Let them eat theater!

Let them eat theater!

"You know, in Shakespeare’s day, people would go up and down the aisles, passing out cakes," says Robert Wray while his colleagues—Sean Chandler, Claire McGurk and Allen Van Houzen, all alumni of the invigorating production of Twelfth Night at Four County Players—nod in agreement.

"The idea," says Wray, "is that you aren’t suddenly excluded, lost in the dark while the story’s going on. You’re not just a passive witness…we want to bring it back to [Curt’s note: Twelfth Night allusion ahead!] cakes and ale."

Cake-speareans! Brand new theater company cakes’n’ale (from left to right: Allen Van Houzen, Robert Wray, Claire McGurk and Sean Chandler) encourage the masses to get off their asses with accessible productions and a BYOB informality.

The explicit charisma in 4CP’s production of Twelfth Night was generated in large part by these four performers, who enjoyed themselves so much during rehearsals and smoke breaks that they decided to pair up and start a theater company of their own. May Curt introduce to you the fine folks behind cakes’n’ale theatre company? ("Lower case and one word," says Wray a few days later. "Like ‘rock’n’roll’—in the same spirit.")
"Those people who go and see shows will go and see shows anyways," says Van Houzen. "You don’t have to convince them to consider theater an option. But maybe your average, everyday Joe doesn’t even think about it."

"When Offstage does Barhoppers, [venues] get slammed," adds Chandler. "And new people come to see it." Barhoppers, however, is a one-off; cakes’n’ale plans to keep you stuffed and soused year ’round with a show each season.

The first show, Bullet for Unaccompanied Heart, kicks off at Live Arts for a short run from November 16-18. Written by Wray (a C-VILLE 20 selection) before these ale-heads got together, Bullet follows a blues guitarist (played by Van Houzen, who nimbly strummed his way through Twelfth Night as Feste the fool) as he is haunted by the ghost of a lover with a weakness for crosswords (played by McGurk, who shares her character’s addiction). The show will also feature Don Gaylord, who was perfectly cast as awkward man-child Mitch in Live Arts’ production of A Streetcar Named Desire.

‘Til opening night, cakes’n’ale plan to remain idealists: shows will be donations only for as long as the group can make ends meet; rehearsals are freewheeling and held "wherever possible" by  "whoever’s got the bourbon," according to Chandler.

Obsess much?

Forgive him for making scenes, but local playwright Doug Grissom is a wee bit busy at the moment.

Following Grissom’s beautifully balanced adaptation of Anton Chekhov’s Uncle Vanya at the Hamner Theater, Boomie Pedersen (who acted in the Vanya cast and acts as co-artistic director of Hamner) asked Grissom to contribute a one-act play to the Festival of Hamner Playwrights, which opens on September 27 and runs through October 7. Ever the cultural divining rod, Curt decides to head to UVA’s Culbreth drama building to find out what else Grissom has been up to.

Can you teach an old play new tricks? Playwright Doug Grissom gives a few older shows a second look for upcoming productions at the Hamner and Helms theaters.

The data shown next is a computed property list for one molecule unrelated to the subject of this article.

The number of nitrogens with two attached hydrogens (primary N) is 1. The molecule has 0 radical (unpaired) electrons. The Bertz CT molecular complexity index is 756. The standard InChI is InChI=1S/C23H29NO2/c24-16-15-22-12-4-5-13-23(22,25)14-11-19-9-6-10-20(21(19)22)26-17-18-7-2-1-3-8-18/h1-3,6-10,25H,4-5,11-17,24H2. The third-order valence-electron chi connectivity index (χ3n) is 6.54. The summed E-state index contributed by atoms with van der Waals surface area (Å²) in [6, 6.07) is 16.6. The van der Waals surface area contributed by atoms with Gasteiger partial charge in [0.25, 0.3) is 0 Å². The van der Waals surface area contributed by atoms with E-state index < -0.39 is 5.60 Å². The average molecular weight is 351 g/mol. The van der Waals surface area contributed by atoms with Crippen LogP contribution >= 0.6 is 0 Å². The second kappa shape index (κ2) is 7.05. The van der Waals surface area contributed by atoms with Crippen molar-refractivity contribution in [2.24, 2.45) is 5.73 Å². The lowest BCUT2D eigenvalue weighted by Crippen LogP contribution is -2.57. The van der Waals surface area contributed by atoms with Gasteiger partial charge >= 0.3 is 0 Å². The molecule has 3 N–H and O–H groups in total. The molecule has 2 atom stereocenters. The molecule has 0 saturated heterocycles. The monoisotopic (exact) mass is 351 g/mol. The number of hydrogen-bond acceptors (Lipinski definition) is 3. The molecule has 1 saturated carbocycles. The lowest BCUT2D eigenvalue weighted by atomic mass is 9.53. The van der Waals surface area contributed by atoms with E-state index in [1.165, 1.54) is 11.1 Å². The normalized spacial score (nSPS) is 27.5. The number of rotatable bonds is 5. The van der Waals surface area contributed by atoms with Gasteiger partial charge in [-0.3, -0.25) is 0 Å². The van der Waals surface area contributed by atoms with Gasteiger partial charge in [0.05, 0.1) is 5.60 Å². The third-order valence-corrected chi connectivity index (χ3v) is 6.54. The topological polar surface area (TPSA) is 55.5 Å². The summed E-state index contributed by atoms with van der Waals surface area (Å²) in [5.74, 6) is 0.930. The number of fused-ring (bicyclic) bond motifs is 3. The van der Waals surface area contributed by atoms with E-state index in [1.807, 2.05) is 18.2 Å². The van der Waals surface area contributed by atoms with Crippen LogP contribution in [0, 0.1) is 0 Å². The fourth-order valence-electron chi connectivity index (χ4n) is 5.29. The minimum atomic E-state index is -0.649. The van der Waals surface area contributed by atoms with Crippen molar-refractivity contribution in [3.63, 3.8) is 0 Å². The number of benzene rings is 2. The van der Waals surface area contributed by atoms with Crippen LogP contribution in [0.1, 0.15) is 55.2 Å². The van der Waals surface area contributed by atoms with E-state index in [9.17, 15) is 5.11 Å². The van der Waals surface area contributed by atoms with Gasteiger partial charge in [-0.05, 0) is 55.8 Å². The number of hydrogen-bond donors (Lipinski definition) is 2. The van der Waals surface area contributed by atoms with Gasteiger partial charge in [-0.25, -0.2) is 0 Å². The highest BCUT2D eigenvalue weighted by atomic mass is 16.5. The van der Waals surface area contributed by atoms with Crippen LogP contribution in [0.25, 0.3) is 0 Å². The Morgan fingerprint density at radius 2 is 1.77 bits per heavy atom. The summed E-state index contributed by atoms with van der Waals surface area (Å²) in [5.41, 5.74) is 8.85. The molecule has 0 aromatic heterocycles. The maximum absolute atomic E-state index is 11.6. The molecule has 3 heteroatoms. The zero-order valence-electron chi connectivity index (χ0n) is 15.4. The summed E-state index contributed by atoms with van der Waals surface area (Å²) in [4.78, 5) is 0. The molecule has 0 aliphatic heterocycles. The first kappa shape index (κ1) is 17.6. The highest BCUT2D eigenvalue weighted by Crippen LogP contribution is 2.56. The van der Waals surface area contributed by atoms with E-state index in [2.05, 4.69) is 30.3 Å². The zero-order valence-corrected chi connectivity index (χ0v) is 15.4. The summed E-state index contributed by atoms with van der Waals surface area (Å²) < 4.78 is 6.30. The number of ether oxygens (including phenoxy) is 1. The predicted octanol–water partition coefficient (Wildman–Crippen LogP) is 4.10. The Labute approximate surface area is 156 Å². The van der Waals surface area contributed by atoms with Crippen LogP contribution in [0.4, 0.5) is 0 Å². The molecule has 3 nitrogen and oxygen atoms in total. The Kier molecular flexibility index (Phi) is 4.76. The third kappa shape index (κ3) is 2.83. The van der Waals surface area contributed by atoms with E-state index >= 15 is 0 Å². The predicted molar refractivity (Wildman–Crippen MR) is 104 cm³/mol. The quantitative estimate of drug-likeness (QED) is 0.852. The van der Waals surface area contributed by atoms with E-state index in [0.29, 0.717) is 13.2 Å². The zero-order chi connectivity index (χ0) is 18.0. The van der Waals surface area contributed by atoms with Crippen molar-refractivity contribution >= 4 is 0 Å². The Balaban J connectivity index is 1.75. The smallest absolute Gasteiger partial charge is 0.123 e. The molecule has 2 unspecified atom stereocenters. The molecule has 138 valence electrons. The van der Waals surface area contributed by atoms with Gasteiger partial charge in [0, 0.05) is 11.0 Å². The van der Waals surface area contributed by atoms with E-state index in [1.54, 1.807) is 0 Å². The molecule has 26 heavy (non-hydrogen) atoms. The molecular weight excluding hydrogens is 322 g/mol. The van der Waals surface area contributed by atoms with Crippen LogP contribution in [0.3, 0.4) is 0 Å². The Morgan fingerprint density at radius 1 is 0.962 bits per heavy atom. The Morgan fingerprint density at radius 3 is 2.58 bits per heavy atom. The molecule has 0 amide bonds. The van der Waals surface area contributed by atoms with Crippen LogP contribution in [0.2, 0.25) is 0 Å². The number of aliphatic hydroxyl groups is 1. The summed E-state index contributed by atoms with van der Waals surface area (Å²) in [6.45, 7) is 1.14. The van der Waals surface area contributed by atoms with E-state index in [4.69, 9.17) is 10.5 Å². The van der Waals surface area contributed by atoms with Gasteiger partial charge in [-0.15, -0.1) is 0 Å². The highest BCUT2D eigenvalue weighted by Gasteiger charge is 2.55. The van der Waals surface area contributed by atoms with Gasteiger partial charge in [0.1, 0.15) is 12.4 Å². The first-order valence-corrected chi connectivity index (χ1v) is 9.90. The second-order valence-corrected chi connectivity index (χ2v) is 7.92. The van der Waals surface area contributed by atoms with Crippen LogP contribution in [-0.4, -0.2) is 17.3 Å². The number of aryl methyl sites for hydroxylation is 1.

Curt parks his car in the (practically nonexistent) lot near Culbreth and negotiates the construction site to find Grissom in his office—a brown-orange box with a gray corkboard featuring pictures of Grissom’s family and posters from his shows, including Vanya.

Asked (O.K., badgered) about his current projects, Grissom mentions that he recently finished a play that opened in New York City this past summer called Elvis People, which documents Presley-philes and folks who love the King—love him downright tender and true. Grissom is also adapting Confederates in the Attic, Tony Horwitz‘s nonfiction book about Civil War reenactors and fanatics, for the stage.

"[I’m] writing about obsessions a lot, recently," says Grissom with a chuckle.

As for his local obsession du jour, Grissom will also raise the curtain on another play towards the end of UVA’s drama season at the Helms TheaterSo Careless, another mid-’90s Grissom piece that fits the typical actress majority in most drama departments.

Without giving away too much, So Careless involves a woman suffering from agoraphobia ("I don’t want to say she’s agoraphobic in terms of her being clinical," Grissom stresses), her sister the recurrent runaway and a family strained by some X Factor. So Careless opens March 20, 2008—a mere month or so after the projected finish date for the 535-car Arts Ground parking garage at Culbreth.

Bag o’ SWAG

While Curt is waiting patiently for the 2008 release of the ATO Pictures-produced Choke, an adaptation of Chuck Palahniuk‘s novel (starring—what, Joshua didn’t teach him a lesson?—Sam Rockwell as a con artist who pretends to gag on food for pity dollars), plenty of films have arrived in Curt’s office. Let’s take a gander at…

Splatter Beach: Features the tagline "Date. Mate. Mutilate." as well as the acting talent of Ms. Erin Brown, whose alias "Misty Mundae" is credited on the box as an "erotica scream queen." Because horror and sex are never paired, right?

Trailer for Splatter Beach.

Dracula’s Dirty Daughter: Take Interview with the Vampire, and replace "interview" with "sex."

The Boys and Girls Guide to Getting Down: The only movie CC received that didn’t pair sex with gore. You know, Curt thinks he’ll stick to his recently received copy of The Guide to Getting it On and will wait for ATO Pictures to put out another movie starring Vera Farmiga. Now if she were in Dracula’s Dirty Daughter

Trailer for The Boys and Girls Guide to Getting Down.

Got any arts news? E-mail curtain@c-ville.com.

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